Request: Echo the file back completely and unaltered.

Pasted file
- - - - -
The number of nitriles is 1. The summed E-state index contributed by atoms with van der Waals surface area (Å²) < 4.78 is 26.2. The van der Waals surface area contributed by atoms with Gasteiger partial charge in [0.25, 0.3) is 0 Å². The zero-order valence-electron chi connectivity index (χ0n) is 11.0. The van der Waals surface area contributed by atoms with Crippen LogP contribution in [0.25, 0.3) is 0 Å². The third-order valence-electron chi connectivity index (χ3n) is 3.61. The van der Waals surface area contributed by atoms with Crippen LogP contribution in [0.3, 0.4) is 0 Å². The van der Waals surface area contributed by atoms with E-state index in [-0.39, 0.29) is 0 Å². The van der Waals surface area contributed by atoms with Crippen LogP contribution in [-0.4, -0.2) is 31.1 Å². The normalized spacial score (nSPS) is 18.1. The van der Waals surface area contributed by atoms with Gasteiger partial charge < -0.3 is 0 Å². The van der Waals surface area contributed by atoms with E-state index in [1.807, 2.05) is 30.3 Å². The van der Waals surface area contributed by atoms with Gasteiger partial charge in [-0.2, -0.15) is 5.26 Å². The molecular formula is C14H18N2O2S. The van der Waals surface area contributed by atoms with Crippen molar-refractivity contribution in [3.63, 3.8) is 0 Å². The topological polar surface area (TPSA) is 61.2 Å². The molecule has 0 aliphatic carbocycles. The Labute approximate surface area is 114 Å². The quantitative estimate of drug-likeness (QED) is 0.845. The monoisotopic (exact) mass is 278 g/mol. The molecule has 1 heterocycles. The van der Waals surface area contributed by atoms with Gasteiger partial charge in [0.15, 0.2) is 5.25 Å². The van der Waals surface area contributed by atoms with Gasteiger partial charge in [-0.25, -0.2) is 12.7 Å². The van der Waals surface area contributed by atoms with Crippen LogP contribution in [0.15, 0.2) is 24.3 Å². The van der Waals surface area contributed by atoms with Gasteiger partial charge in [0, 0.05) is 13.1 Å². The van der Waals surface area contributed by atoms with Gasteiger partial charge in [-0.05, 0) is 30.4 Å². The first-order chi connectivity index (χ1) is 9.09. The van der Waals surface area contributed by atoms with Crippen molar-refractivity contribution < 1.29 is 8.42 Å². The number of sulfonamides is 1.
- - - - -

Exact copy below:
The number of nitriles is 1. The summed E-state index contributed by atoms with van der Waals surface area (Å²) < 4.78 is 26.2. The van der Waals surface area contributed by atoms with Gasteiger partial charge in [0.25, 0.3) is 0 Å². The zero-order valence-electron chi connectivity index (χ0n) is 11.0. The van der Waals surface area contributed by atoms with Crippen LogP contribution in [0.25, 0.3) is 0 Å². The third-order valence-electron chi connectivity index (χ3n) is 3.61. The van der Waals surface area contributed by atoms with Crippen LogP contribution in [0.3, 0.4) is 0 Å². The van der Waals surface area contributed by atoms with E-state index in [-0.39, 0.29) is 0 Å². The van der Waals surface area contributed by atoms with Crippen LogP contribution in [-0.4, -0.2) is 31.1 Å². The normalized spacial score (nSPS) is 18.1. The van der Waals surface area contributed by atoms with Gasteiger partial charge < -0.3 is 0 Å². The van der Waals surface area contributed by atoms with E-state index in [1.807, 2.05) is 30.3 Å². The van der Waals surface area contributed by atoms with Gasteiger partial charge in [-0.2, -0.15) is 5.26 Å². The molecular formula is C14H18N2O2S. The van der Waals surface area contributed by atoms with Crippen molar-refractivity contribution in [3.63, 3.8) is 0 Å². The topological polar surface area (TPSA) is 61.2 Å². The molecule has 0 aliphatic carbocycles. The Labute approximate surface area is 114 Å². The quantitative estimate of drug-likeness (QED) is 0.845. The monoisotopic (exact) mass is 278 g/mol. The molecule has 1 heterocycles. The van der Waals surface area contributed by atoms with Gasteiger partial charge in [0.15, 0.2) is 5.25 Å². The van der Waals surface area contributed by atoms with Gasteiger partial charge in [-0.25, -0.2) is 12.7 Å². The van der Waals surface area contributed by atoms with Crippen LogP contribution in [0.15, 0.2) is 24.3 Å². The van der Waals surface area contributed by atoms with Gasteiger partial charge in [0, 0.05) is 13.1 Å². The van der Waals surface area contributed by atoms with Gasteiger partial charge in [-0.05, 0) is 30.4 Å². The first-order chi connectivity index (χ1) is 9.09. The van der Waals surface area contributed by atoms with Crippen molar-refractivity contribution < 1.29 is 8.42 Å². The number of sulfonamides is 1.